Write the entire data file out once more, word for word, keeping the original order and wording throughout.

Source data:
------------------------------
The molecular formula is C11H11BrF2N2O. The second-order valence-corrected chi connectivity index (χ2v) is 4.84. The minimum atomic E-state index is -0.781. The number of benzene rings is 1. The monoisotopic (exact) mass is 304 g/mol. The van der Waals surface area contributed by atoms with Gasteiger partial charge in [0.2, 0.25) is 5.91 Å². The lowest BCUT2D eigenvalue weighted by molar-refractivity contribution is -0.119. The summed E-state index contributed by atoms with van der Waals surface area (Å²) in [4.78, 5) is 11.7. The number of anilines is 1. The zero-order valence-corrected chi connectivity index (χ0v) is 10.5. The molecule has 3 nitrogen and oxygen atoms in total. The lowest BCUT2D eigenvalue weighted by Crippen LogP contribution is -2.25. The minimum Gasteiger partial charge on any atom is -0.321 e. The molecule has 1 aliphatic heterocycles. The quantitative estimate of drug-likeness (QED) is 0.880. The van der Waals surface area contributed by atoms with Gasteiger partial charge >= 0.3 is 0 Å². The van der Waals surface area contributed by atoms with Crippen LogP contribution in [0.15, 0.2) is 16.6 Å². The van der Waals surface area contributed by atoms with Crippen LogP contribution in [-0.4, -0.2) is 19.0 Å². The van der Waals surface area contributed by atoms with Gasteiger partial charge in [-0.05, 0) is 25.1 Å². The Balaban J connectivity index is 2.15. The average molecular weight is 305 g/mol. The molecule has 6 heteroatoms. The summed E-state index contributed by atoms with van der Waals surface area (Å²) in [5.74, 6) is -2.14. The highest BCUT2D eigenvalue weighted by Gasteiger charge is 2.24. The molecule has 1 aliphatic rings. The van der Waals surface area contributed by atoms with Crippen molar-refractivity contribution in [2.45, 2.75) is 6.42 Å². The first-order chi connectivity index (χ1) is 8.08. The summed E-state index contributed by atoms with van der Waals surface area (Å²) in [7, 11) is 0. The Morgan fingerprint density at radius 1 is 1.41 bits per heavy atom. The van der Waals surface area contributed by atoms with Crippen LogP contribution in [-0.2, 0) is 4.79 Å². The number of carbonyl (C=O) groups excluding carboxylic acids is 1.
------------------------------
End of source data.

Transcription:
The molecular formula is C11H11BrF2N2O. The second-order valence-corrected chi connectivity index (χ2v) is 4.84. The minimum atomic E-state index is -0.781. The number of benzene rings is 1. The monoisotopic (exact) mass is 304 g/mol. The van der Waals surface area contributed by atoms with Gasteiger partial charge in [0.2, 0.25) is 5.91 Å². The lowest BCUT2D eigenvalue weighted by molar-refractivity contribution is -0.119. The summed E-state index contributed by atoms with van der Waals surface area (Å²) in [4.78, 5) is 11.7. The number of anilines is 1. The zero-order valence-corrected chi connectivity index (χ0v) is 10.5. The molecule has 3 nitrogen and oxygen atoms in total. The lowest BCUT2D eigenvalue weighted by Crippen LogP contribution is -2.25. The minimum Gasteiger partial charge on any atom is -0.321 e. The molecule has 1 aliphatic heterocycles. The quantitative estimate of drug-likeness (QED) is 0.880. The van der Waals surface area contributed by atoms with Gasteiger partial charge >= 0.3 is 0 Å². The van der Waals surface area contributed by atoms with Crippen LogP contribution in [0.15, 0.2) is 16.6 Å². The van der Waals surface area contributed by atoms with Crippen LogP contribution in [-0.4, -0.2) is 19.0 Å². The van der Waals surface area contributed by atoms with Gasteiger partial charge in [-0.05, 0) is 25.1 Å². The Balaban J connectivity index is 2.15. The average molecular weight is 305 g/mol. The molecule has 6 heteroatoms. The summed E-state index contributed by atoms with van der Waals surface area (Å²) in [5.74, 6) is -2.14. The highest BCUT2D eigenvalue weighted by Gasteiger charge is 2.24. The molecule has 1 aliphatic rings. The van der Waals surface area contributed by atoms with Crippen molar-refractivity contribution in [2.45, 2.75) is 6.42 Å². The first-order chi connectivity index (χ1) is 8.08. The summed E-state index contributed by atoms with van der Waals surface area (Å²) in [7, 11) is 0. The Morgan fingerprint density at radius 1 is 1.41 bits per heavy atom. The van der Waals surface area contributed by atoms with Crippen LogP contribution in [-0.2, 0) is 4.79 Å². The number of carbonyl (C=O) groups excluding carboxylic acids is 1.